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#610394 - 02/13/07 09:42 AM Damper problem
John Cole Offline
Junior Member

Registered: 01/01/07
Posts: 12
Loc: Clinton, AR
Hey guys--

I'm a beginning piano tech student and was servicing a small Lowrey grand. She was concerned about the sound of the G# above middle C. I tuned the unison and noticed that when the G# was pressed the dampers for both it and the G immediately below it were raised. I tried the G and it raises by itself like it is supposed to.
I looked at the dampers and they are not rubbing each other above the wires. While the G# is pressed, you can push the G damper back down, but it feels like you are pushing it past something it is caught on below. The same problem occurs on the C 2 octaves above middle C.
How do I fix this? I'm taking Randy Potter's course (received in shipments)and have received basic regulating tools, but not yet received the shipment with the regulating training tape. I told her I would research the problem and get back to her.

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#610395 - 02/13/07 10:21 AM Re: Damper problem
Brick Offline
Full Member

Registered: 07/31/06
Posts: 373
One possibility is a misshapen piece of damper underlever felt on the back of the keystick(s) catching the neighboring damper. But in any case you are going to have to get in there for the real diagnosis. For most symptoms, there are multiple possible causes.

You will find that pianos will very often have problems that are not just the normal regulation or repair issues, but rather odd glitches and defects you won't find "in the books".

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#610396 - 02/14/07 08:44 PM Re: Damper problem
PNO2NER Offline
Full Member

Registered: 11/26/01
Posts: 128
Loc: Traverse City, MI
Hi John: It sounds as though you might have a problem with the underlevers inside the piano. When a key is depressed, the end of the key pushes up on a small hinged lever which raises the damper. In many pianoes these underlevers have small round lead weights pressed into them to enable the damper to return to the string quickly after that key is played. These lead weights can come loose and rub against their neighboring underlever causing it to also lift. As you describe, it feels like a mechanical binding. To fix, mark the dampers in question, remove the action from the piano and look inside the piano with a flashlight to diagnose the interference problem. Let us know what you find. Pno2ner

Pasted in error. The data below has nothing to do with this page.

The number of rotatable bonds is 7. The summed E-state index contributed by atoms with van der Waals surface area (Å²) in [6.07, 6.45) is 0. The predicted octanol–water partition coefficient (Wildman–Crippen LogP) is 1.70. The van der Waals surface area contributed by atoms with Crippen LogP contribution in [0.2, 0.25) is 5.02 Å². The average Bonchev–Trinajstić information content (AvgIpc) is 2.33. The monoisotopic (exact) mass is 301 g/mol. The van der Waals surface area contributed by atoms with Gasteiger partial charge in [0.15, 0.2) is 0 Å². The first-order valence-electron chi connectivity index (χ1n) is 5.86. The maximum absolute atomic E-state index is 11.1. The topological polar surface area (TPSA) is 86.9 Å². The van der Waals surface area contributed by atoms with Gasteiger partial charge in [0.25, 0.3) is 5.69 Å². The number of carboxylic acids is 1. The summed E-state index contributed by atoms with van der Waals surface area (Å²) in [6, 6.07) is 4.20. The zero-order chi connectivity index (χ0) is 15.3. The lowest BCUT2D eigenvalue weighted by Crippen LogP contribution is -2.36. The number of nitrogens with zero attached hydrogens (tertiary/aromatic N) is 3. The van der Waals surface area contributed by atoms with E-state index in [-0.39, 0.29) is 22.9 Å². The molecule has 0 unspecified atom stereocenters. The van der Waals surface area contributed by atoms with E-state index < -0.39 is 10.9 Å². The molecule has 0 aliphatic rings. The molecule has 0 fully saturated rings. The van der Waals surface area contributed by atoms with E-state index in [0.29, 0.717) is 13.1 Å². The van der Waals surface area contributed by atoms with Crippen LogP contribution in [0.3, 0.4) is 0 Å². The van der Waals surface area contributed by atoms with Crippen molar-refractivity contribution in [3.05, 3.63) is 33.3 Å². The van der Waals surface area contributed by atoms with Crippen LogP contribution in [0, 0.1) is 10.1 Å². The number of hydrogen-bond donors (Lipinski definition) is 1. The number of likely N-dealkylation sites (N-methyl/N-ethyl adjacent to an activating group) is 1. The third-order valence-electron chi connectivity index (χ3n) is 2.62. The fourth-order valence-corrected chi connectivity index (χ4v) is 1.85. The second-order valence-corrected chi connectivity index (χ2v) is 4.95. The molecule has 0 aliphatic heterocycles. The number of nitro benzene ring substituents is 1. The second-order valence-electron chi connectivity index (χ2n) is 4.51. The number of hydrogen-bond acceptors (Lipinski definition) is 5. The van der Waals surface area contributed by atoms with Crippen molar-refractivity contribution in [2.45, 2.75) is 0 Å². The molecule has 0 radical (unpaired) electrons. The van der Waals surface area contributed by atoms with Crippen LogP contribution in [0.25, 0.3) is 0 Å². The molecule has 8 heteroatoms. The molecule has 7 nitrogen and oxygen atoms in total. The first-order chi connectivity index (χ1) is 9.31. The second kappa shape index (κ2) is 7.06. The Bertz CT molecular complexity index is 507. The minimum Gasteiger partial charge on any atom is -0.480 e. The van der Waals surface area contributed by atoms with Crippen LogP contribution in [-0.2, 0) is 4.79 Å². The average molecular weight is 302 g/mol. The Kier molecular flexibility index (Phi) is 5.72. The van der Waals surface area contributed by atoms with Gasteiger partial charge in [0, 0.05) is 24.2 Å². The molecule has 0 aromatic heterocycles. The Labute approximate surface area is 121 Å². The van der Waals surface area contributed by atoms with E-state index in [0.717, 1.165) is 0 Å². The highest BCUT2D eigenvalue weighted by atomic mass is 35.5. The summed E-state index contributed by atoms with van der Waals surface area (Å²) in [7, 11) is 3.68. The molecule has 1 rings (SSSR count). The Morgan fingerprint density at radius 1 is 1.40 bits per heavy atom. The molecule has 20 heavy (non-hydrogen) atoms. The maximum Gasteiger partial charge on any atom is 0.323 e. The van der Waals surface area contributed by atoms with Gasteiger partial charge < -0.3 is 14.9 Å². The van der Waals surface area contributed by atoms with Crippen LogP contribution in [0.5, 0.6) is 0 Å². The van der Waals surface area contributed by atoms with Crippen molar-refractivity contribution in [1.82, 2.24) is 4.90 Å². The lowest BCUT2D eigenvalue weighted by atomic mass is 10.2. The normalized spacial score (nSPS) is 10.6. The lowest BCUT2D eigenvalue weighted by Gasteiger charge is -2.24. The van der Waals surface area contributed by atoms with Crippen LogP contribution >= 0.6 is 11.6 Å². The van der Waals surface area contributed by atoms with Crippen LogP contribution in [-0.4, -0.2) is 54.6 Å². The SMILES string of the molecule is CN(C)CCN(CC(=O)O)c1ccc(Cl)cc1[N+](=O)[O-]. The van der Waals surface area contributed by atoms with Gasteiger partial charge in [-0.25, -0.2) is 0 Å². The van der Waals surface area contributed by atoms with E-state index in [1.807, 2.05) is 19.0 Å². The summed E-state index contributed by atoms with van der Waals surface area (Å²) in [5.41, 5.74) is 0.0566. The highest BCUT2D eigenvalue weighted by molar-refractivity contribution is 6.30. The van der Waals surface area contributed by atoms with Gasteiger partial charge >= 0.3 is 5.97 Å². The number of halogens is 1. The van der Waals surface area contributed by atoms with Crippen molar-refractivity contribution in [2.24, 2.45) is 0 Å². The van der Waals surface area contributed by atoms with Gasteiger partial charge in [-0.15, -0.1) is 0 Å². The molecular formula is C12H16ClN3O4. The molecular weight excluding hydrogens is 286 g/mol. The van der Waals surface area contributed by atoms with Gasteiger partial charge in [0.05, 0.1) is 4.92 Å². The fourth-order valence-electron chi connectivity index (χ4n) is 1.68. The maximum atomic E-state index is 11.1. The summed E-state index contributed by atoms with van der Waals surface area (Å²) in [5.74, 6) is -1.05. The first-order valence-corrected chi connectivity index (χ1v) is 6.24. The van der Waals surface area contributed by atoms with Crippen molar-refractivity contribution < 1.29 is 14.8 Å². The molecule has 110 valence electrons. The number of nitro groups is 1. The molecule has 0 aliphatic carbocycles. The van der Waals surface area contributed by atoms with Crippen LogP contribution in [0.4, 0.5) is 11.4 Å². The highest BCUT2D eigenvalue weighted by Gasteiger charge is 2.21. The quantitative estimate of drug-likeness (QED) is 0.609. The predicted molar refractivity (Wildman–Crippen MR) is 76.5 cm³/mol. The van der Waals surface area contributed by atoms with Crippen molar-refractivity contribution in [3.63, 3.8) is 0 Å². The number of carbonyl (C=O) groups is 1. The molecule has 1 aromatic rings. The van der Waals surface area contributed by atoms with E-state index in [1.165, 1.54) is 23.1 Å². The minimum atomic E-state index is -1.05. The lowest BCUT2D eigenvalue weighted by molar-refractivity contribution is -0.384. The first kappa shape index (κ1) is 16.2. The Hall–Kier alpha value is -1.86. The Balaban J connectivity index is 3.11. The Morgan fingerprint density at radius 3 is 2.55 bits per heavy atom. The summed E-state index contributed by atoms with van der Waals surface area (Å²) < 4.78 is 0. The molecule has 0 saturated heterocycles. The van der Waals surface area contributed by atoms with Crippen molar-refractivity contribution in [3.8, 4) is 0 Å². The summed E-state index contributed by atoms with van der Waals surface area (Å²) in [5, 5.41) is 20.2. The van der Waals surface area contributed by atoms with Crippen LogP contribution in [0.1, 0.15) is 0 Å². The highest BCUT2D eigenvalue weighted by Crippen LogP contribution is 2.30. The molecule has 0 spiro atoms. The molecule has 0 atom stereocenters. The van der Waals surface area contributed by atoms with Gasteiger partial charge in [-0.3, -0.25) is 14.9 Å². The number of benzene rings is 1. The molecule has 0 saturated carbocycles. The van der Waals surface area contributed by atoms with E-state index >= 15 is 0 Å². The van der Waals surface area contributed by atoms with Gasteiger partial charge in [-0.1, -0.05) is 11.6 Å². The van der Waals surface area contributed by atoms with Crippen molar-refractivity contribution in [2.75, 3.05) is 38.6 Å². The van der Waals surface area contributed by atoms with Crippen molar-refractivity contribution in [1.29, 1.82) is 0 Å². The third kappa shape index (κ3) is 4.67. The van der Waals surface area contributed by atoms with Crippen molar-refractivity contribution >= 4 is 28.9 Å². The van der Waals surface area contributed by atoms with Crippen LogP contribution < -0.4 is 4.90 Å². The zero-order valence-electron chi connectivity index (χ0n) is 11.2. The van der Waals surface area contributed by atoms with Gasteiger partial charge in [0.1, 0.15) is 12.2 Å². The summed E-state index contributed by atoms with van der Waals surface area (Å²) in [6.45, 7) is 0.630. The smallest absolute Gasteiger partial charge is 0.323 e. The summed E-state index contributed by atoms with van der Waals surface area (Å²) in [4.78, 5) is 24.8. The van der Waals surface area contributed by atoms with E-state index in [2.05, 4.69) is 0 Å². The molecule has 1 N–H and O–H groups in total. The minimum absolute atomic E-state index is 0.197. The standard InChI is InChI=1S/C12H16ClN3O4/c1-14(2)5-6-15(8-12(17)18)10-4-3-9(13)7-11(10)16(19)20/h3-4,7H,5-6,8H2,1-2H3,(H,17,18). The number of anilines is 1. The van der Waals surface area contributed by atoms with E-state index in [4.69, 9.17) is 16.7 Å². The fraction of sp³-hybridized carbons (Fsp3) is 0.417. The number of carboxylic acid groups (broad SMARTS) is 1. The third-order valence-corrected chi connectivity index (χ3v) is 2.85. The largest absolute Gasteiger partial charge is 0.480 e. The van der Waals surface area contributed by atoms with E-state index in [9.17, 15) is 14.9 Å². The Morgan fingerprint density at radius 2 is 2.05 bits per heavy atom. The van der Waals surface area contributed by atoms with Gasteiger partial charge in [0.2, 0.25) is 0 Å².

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#610397 - 02/14/07 08:58 PM Re: Damper problem
BDB Online   content
Yikes! 10000 Post Club Member

Registered: 06/07/03
Posts: 21393
Loc: Oakland
Or it could be a loose center pin binding.

But most likely the underlever on the G is not lined up properly with the key. If the soft pedal shifts the keyboard to the right, it should not happen when you press the key slightly. (If it shifts to the left, which is not common, the problem should be worse.) You can sometimes fix that by loosening the screw that holds the underlever and repositioning it.
_________________________
Semipro Tech

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#610398 - 02/22/07 08:46 AM Re: Damper problem
John Cole Offline
Junior Member

Registered: 01/01/07
Posts: 12
Loc: Clinton, AR
I know another option might be that one of the lead weights in G#4 has come loose and is catching on G4. If that is the case, how do you get it back in place? Can I just take something and push it back in place? Will I need a pair of pliers to squeeze it back into the damper underlever? Do I need a different special tool?

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#610399 - 02/22/07 09:10 AM Re: Damper problem
Keith Roberts Offline
1000 Post Club Member

Registered: 05/04/04
Posts: 1984
Loc: Murphys, Ca
Wait till you get the action out, then find the tool that works. It's good to have old/odd pliers and screwdrivers and vise grip around. Then a couple of good files and a hammer and make what you need. Usually you have to anyway.
_________________________
Keith Roberts
Associate, PTG
Keith's Piano Service
Hathaway Pines,Ca

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#610400 - 02/22/07 04:51 PM Re: Damper problem
thepianodoctor Offline
Full Member

Registered: 02/21/07
Posts: 44
Loc: Northern Ireland
Hello John.
Im pretty new to the piano tech game myself - only been in it a couple of years. Grand dampers are the work of Satan \:D they're horrible to work at. I had a similar situation a while back and it turned out to be the keyback felt that had become ragged and shifted, thus rubbing the neighbouring damper lever. Have a look at that first(or perhaps just a mis-aligned key?), and hope that that IS the problem...then work onto the dampers........AND GO WHERE ANGELS FEAR TO TREAD!!!! \:D

Best Regards

Mark
_________________________
Hard work pays off tomorrow....procrastination pays off immediately!! wink

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#610401 - 03/05/07 09:16 AM Re: Damper problem
John Cole Offline
Junior Member

Registered: 01/01/07
Posts: 12
Loc: Clinton, AR
Hey guys--

This process has been slow, I know, but tuning is not my full time job (at least not yet). I had the client do the test where you press the una corda pedal. She called me back this morning and said that she did the test and on both keys it made the problem "go away." So I guess the problem is with the keys (maybe that cushion on the back end) or some foreign object that is in there instead of with the damper underlever system. Am I right?

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